• Revenue Cycle Management
  • COVID-19
  • Reimbursement
  • Diabetes Awareness Month
  • Risk Management
  • Patient Retention
  • Staffing
  • Medical Economics® 100th Anniversary
  • Coding and documentation
  • Business of Endocrinology
  • Telehealth
  • Physicians Financial News
  • Cybersecurity
  • Cardiovascular Clinical Consult
  • Locum Tenens, brought to you by LocumLife®
  • Weight Management
  • Business of Women's Health
  • Practice Efficiency
  • Finance and Wealth
  • EHRs
  • Remote Patient Monitoring
  • Sponsored Webinars
  • Medical Technology
  • Billing and collections
  • Acute Pain Management
  • Exclusive Content
  • Value-based Care
  • Business of Pediatrics
  • Concierge Medicine 2.0 by Castle Connolly Private Health Partners
  • Practice Growth
  • Concierge Medicine
  • Business of Cardiology
  • Implementing the Topcon Ocular Telehealth Platform
  • Malpractice
  • Influenza
  • Sexual Health
  • Chronic Conditions
  • Technology
  • Legal and Policy
  • Money
  • Opinion
  • Vaccines
  • Practice Management
  • Patient Relations
  • Careers

The Core of a Successful Practice


Got a plan? A strategic plan? You ought to. It's difficult to build for the future and know where you and your medical practice are going without one.

Got a plan? A strategic plan? You ought to. It’s difficult to build for the future and know where you and your medical practice are going without one. For James Marotta, MD, FACS, of Smithtown, NY-based Marotta Facial Plastic Surgery, a well-developed strategic plan is at the core of his practice.

“I live strategic planning,” Marotta says. “I started taking a business course four years ago, with the goal of influencing or controlling my own destiny. And strategic planning has become a huge part of that. It’s just part of our modus operandi.”

As it should be in every medical practice.

The CEO, and the team

Marotta explains that being the owner and operator of a small medical practice means that, essentially, he’s the CEO. As such, having a strategic plan in place helps him create a greater vision for the practice. And that vision is not just about him, but also about his staff, who is very much involved in developing and carrying out the strategic plan.

“I have individuals achieve, or set out to achieve, certain goals for individual procedures,” Marotta explains. “I’ve had people in my practice adopt a procedure that they’re particularly interested in or fascinated with, and then go out and become, basically, the strategic planning expert on that particular procedure.”

Becoming an “expert” may mean setting quarterly goals for number of procedures performed, or for revenue. It can mean quarterly goals for promotion of the procedure, or for education on the procedure — education of the patients, which might include running practice seminars.

“It really empowers people to influence what the outcomes and achievements of the practice are and to contribute,” he says. “That’s why people get really excited about it, because it makes them realize they’re running the ship, you know? I’m steering it, but they’re living or dying by what we achieve here, and they have a really big impact and influence on it.”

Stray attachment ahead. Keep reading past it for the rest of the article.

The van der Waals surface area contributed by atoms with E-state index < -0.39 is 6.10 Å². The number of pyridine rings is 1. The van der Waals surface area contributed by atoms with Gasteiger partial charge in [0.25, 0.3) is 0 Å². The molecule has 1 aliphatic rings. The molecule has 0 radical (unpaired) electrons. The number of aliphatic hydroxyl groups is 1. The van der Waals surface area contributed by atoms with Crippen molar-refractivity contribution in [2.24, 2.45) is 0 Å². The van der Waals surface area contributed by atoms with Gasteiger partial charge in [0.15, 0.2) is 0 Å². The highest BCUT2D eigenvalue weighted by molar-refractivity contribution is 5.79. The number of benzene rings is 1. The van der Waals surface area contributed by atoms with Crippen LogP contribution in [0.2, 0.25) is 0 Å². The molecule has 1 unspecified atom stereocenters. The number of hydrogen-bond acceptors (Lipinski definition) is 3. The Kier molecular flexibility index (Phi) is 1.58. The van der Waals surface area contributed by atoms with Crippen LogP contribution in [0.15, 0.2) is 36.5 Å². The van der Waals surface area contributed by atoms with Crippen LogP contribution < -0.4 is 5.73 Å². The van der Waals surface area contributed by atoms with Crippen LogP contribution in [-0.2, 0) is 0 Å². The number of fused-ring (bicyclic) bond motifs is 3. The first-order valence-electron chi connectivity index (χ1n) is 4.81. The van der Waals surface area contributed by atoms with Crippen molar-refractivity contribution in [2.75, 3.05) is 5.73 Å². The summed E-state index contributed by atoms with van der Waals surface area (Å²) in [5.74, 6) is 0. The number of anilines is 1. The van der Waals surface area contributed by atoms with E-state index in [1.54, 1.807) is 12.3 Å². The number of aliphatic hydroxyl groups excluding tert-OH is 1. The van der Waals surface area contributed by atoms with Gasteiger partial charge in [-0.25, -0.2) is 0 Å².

Being in control

Marotta says he took the business course, and became an advocate of strategic planning, because he believes that all too often physicians are more apt to feel that they’re running a business in the face of something that is out of their control — hiring and firing employees and dealing with insurance companies and reimbursement all can be very stressful.

“You know, you can either make the decision to let the world happen to you and let realities kind of unfold, and you just take what comes to you — or, you can make the decision to the best of your ability to influence what your reality is,” Marotta says. “When I decided to start doing this strategic planning I felt a sense of wanting to gain control, or at least to the extent that I could. That really kind of pushed me into doing it.”

For Marotta, strategic planning has made a huge difference — not just where his business is concerned, but using the same tools to impact his personal life. He claims that strategic planning helps physicians maintain a more balanced life.

“If you’re advocating health and wellness to your potential patients, then you are obviously practicing what you preach,” he says. “You know, there’s strategic planning and goal setting in really every aspect of your life.”

Everyone is key

Marotta’s philosophy is not just to involve key practice members in strategic planning, but to involve all practice staff. That’s because he views every member of his practice staff as a key employee, especially anyone who has contact with patients.

“The front desk people — they’re not front desk people,” he explains. “They’re point-of-sale. We have monthly meetings where [the front desk staff] will get as much education as the nurses do regarding particular procedures. What is the recovery time? What is the experience like? Because when they’re on the phone with a patient, you don’t want them putting the patient on hold and saying, ‘Wait for the doctor to be available.’ The patient wants to know now. Everyone shares in the experience.”

That philosophy has worked. Marotta says that, conservatively, the practice has experienced 30% annual growth. He believes that strategic planning has had a profound impact on the amount of growth the practice has undergone.

“We’re in the process of opening up a 5,500-square-foot surgical center, which is our own facility with two operating rooms, six exam rooms, and three consult rooms,” Marotta says. “Strategic planning definitely had a part in that for sure.”

Related Videos
Victor J. Dzau, MD, gives expert advice
Victor J. Dzau, MD, gives expert advice